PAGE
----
Twenty-five percent of Europeans live in areas that could benefit from geothermal power, says Jack Kiruja, a geothermal analyst with the International Renewable Energy Agency. But while more countries are following Iceland’s lead, none have been as successful in fully exploiting their geothermal resources, he says.
Iceland has clear geothermal regulations, policies that reduce the economic risk of drilling and robust training programs to build technical expertise. Most importantly, it is laser-focused on finding ways to leverage its geothermal resources. All of this means a typical Icelandic geothermal power station can create more jobs, per-capita gross domestic product, and socioeconomic benefits, he says. “Countries need to focus not just on the electricity made from the geothermal, but also the other alternative resource uses that they can derive.”
Iceland’s energy transition began almost a century ago, during a period that has parallels to today.
Amidst heightened European tensions, the Great Depression and rising energy insecurity, officials made the risky decision to wean the capital off coal by tapping geothermal.
Starting in the 1930s, voters had to be convinced the long-term benefits would be worth the immediate costs. Foreign loans were secured to pay for the initial infrastructure serving Reykjavik. In the 1960s, when smaller municipalities balked at the cost of exploration and drilling, a National Energy Fund was created to assume the financial risk.
When the global energy crisis struck in 1973, and inflation soared, Iceland doubled down, extending geothermal energy, as well as hydro electricity. In 2008, as the country’s banking system collapsed, it was the clean energy economy that helped people survive. Today, the country’s biggest challenge is its success. As the rest of the world looks to decarbonize, interest from foreign companies keen to set up operations in Iceland for cheap, renewable power far exceeds the country’s current capacity.
“This is the only time in the history of Iceland that foreign investment is knocking at our door. We have usually been knocking at their door,” says Gudlaugur Thor Thordarson, minister of the environment, energy and climate. “Most of them are looking for the same thing: green energy. And it’s obvious that we cannot fulfill everyone’s needs. We need to pick and choose.”
Data centers have been particularly interested in staunching their vast energy needs cheaply (not to mention in a climate where servers can be cooled by simply opening the windows). The country has accepted some, but not all, of the requests but that’s still been enough to cause some friction.
Clean-tech startup Alor, which is working on an aluminum-ion battery, is hoping to begin production in 2024. It had planned to manufacture in Iceland but is having second thoughts because of fear it won’t be able to secure an energy contract.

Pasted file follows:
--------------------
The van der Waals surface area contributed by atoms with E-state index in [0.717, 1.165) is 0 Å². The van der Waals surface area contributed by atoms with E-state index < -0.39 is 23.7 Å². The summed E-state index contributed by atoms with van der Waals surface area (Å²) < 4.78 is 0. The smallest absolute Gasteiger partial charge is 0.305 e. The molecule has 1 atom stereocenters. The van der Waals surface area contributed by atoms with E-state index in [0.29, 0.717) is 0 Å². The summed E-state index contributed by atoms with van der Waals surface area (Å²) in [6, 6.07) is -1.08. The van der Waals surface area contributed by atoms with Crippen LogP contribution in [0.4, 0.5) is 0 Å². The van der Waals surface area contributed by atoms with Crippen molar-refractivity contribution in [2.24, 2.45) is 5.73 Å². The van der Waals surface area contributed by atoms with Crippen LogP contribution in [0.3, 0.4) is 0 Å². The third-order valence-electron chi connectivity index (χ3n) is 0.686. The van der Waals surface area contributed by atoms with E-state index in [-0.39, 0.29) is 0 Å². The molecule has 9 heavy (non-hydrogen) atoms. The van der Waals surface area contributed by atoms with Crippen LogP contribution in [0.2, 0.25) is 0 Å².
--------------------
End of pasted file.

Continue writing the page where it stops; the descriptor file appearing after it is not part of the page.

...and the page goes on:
“I know of startup companies that cannot move forward because they are not receiving answers if they can buy the energy or not,” says Chief Executive Officer Linda Fanney Valgeirsdottir. “And that’s a situation that I don’t want to be in with our company.”
The good news is, unlike in the 1930s, there is broad political consensus on the need to build more renewable power capacity. “There’s general support that we need to move forward because it’s a climate issue, it’s an energy security issue and it’s a business issue,” says Halla Hrund Logadottir, director-general of Iceland’s National Energy Authority.
But securing buy-in from the public has proved trickier in recent years. People have become increasingly protective of the natural beauty that surrounds them, including the unmarred “Game of Thrones” landscape that attracts so many tourists. Officials say it’s harder to win local support for new hydro and geothermal plants, and resistance to early proposals for wind farms has been strong.
“The question is how to strike a balance between land conservation and utilization,” Logadottir says. It’s complicated by the fact that shrinking Iceland’s remaining fossil fuel footprint will require significant amounts of renewable energy, be it to charge electric car batteries or to create e-fuels for the shipping industry.
Inside the Ministry of the Environment, Energy and Climate, in Reykjavik, Thordarson keeps an original poster from the 1938 municipal election on his office wall. “Vote Geothermal” it urged Icelanders, as part of a public relations campaign that promised hot water in kitchens, fresh produce and the end of smog.
Having achieved all that, today’s politicians will need to be similarly persuasive in convincing voters that the benefits of adding still more renewable energy are worth some personal sacrifices. “That is probably a bigger challenge than it was a hundred years ago, when the ones who came before us started,” Thordarson says.
Then again, naysayers in that period ridiculed the technology and fear-mongered about the cost — and time has given those early evangelists of renewable energy the last laugh.
“Our friends in Europe are looking at shortages of energy,” he says. “They can come to Iceland, of all places, stay in hotels, and be extremely warm.” It could be another campaign. He laughs, imagining it. “I see the posters,” he says. “Come to Iceland. Get warm.”